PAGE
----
Tuesday 23 January 2018

    Higher level ops for building neural network layers with deeplearn.js

    I have been meddling with google's deeplearn.js lately for fun. It is surprisingly good given how new the project is and it seems to have a sold roadmap. However it still lacks something like tf.layers and tf.contrib.layers which have many higher level functions that has made using tensorflow so easy. It looks like they will be added to Graphlayers in future but their priorities as of now is to fix the lower level APIs first - which totally makes sense.

    So, I quickly built one for tf.layers.conv2d and tf.layers.flatten which I will share in this post. I have made them as close to function definitions in tensorflow as possible.

    1.  conv2d - Functional interface for the 2D convolution layer.

    • inputs Tensor input.
    • filters Integer, the dimensionality of the output space (i.e. the number of filters in the convolution).
    • kernel_size Number to specify the height and width of the 2D convolution window.
    • graph Graph opbject.
    • strides Number to specify the strides of convolution.
    • padding One of "valid" or "same" (case-insensitive).
    • data_format "channels_last" or "channel_first"
    • activation Optional. Activation function which is applied on the final layer of the function. Function should accept Tensor and graph as parameters
    • kernel_initializer An initializer object for the convolution kernel.
    • bias_initializer  An initializer object for bias.
    • name string which represents name of the layer.

    Tensor output.


    Add this to your code:

    2. flatten - Flattens an input tensor.

    I wrote these snippets while building a tool using deeplearnjs where I do things like loading datasets, batching, saving checkpoints along with visualization. I will share more on that in my future posts.

    Thursday 11 January 2018

    Hacking FaceNet using Adversarial examples

    With the rise in popularity of face recognition systems with deep learning and it's application in security/ authentication, it is important to make sure that it is not that easy to fool them. I recently finished the 4th course on where there is an assignment which asks us to build a face recognition system - FaceNet. While I was working on the assignment, I couldn't stop thinking about how easy it is to fool it with adversarial examples. In this post I will tell you how I managed to do it.

    First off, some basics about FaceNet. Unlike image recognition systems which map every image with a class, it is not possible to assign a class label to every face in face recognition. This is because one, there are way too many faces that a system should handle in the real world to assign class to each of them and two, if there are new people the system should handle, it can't do it. So, what we do is, we build a system that learns similarities and dissimilarities. Basically, there is a neural network similar to what we have in image recognition and instead of applying softmax in the end, we just take the logits as embedding for the given image input and then minimize something called the triplet loss.  Consider face A, we have a positive match P and negative match N. If f is the embedding function and L is the triplet loss, we have this:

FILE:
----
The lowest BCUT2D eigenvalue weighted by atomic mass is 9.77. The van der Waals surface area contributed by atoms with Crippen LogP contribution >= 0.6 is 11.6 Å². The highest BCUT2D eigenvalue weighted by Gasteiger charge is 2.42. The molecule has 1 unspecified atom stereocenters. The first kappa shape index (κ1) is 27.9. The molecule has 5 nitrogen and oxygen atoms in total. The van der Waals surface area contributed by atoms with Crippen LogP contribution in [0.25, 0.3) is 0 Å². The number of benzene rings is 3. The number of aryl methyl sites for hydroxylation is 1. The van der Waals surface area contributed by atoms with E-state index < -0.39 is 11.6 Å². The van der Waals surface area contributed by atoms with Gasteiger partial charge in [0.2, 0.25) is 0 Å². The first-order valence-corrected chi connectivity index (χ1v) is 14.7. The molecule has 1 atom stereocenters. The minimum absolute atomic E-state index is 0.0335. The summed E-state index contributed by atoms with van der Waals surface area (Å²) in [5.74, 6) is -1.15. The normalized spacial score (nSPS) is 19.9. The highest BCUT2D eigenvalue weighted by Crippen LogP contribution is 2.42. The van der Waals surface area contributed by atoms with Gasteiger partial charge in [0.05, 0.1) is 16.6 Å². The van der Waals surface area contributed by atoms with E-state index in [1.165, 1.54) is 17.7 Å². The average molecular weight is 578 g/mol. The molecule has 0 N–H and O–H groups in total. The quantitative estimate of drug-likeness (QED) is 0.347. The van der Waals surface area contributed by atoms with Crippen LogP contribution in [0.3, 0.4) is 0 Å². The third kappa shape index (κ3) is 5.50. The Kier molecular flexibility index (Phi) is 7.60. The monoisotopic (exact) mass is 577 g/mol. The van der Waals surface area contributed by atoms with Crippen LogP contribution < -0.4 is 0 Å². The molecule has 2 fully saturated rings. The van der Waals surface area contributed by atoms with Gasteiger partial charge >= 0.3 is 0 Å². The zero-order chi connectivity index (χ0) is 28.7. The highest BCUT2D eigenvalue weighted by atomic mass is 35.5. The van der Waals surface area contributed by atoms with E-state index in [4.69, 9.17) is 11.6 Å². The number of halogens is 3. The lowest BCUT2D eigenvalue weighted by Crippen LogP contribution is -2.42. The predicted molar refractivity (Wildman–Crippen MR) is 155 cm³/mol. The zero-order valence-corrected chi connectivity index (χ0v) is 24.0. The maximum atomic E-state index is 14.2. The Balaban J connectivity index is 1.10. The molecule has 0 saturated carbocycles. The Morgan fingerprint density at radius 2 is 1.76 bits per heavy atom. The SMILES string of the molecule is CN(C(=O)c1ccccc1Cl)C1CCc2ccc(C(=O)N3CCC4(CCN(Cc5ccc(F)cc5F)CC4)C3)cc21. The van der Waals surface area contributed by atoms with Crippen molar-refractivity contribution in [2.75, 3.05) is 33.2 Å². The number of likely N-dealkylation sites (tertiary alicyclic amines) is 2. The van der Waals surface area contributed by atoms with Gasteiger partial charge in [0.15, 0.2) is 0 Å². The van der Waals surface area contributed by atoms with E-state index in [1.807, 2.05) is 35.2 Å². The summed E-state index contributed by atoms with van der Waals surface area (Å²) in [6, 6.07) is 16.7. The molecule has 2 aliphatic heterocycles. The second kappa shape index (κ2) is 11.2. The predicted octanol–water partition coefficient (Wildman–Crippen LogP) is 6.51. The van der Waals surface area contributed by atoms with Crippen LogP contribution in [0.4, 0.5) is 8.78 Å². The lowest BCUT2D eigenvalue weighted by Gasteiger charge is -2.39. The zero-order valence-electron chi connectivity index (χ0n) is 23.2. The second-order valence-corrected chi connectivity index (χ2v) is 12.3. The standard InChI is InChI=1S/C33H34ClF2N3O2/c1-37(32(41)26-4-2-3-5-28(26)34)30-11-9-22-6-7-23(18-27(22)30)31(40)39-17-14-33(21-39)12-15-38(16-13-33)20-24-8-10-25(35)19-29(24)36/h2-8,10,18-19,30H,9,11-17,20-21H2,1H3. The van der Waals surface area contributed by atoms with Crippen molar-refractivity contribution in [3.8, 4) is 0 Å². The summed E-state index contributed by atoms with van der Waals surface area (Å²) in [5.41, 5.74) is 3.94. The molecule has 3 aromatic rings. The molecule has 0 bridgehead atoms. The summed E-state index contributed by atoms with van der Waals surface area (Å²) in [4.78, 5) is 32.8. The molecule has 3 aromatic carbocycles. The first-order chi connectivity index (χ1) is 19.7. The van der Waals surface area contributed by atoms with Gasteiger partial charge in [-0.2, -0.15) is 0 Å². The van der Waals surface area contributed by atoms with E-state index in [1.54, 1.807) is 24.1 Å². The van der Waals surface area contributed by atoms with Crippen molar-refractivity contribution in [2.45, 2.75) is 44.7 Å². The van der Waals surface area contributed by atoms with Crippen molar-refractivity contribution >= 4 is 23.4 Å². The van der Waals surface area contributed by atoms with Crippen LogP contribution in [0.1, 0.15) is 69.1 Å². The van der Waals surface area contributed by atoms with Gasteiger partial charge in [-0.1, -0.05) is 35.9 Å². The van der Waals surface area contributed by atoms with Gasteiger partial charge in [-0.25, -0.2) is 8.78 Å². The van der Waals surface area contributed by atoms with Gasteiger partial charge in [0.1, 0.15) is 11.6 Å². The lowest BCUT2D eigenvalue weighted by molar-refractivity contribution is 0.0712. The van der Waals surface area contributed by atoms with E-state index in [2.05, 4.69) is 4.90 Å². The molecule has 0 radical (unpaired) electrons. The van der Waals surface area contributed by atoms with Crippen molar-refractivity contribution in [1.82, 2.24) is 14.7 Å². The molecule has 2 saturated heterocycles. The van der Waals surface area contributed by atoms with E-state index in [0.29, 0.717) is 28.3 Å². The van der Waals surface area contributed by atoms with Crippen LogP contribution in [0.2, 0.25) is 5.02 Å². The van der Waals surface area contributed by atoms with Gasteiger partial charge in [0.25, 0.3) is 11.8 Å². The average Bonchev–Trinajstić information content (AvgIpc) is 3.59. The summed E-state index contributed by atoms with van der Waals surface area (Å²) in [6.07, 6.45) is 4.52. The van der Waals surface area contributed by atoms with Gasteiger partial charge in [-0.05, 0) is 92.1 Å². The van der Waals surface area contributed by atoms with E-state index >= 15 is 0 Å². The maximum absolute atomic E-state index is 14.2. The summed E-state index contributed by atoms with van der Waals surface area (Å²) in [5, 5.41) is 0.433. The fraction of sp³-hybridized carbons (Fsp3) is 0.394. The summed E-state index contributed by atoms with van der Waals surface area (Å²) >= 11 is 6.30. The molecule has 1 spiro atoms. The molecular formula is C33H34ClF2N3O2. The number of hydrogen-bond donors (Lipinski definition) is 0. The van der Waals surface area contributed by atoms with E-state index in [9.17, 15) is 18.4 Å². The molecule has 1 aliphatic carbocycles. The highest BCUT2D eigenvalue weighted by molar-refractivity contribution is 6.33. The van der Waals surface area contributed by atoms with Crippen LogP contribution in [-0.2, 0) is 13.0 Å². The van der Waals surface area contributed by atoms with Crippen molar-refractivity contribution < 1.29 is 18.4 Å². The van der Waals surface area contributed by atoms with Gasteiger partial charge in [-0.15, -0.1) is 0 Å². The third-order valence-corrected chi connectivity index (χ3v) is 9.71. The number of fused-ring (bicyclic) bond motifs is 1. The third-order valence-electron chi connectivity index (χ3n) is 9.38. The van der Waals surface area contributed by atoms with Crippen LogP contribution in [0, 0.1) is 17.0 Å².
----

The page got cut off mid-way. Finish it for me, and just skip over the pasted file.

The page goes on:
Triplet loss

    Basically, it is incentivizing small distance between A - P and large distance between A - N. Also, I really recommend watching Ian Goodfellow's lecture from Stanford's CS231n course if you want to know about adversarial examples.

    Like I said earlier, this thought came to me while doing an assignment from 4th course from which can be found here and I have built on top of it.  The main idea here is to find small noise that when added to someone's photo although causing virtually no visual changes, can make faceNet identify them as the target.

    Benoit (attacker)
    Add noise
    Kian Actual (Target)

    First lets load the images of the attacker Benoit and the target Kian.

    Now say that the attacker image is A` and the target image is T. We want to define triplet loss to achieve two things:

    1. Minimize distance between A` and T
    2. Maximize distance between A` and A` (original)
    In other words the triplet loss L is:

    L (A, P, N) = L (A`, T, A`)

    Now, let's compute the gradient of the logits with respect to the input image 

    These gradients are used to obtain the adversarial noise as follows :

    noise = noise - step_size * gradients

    According to the assignment, a l2 distance of the embeddings of less than 0.7 indicates that two faces have the same person. So lets do that.

    The distance decreases from 0.862257 to 0.485102 which is considered enough in this case.

    L2 distance between embeddings of attacker and target
    This is impressive because, all this is done while not altering the image visibly just by adding a little calculated noise!

    Also note that the l2 scores indicate that the generated image is more of Kian than Benoit in spite of looking practically identical to Benoit. So there you go, adversarial example generation for FaceNet.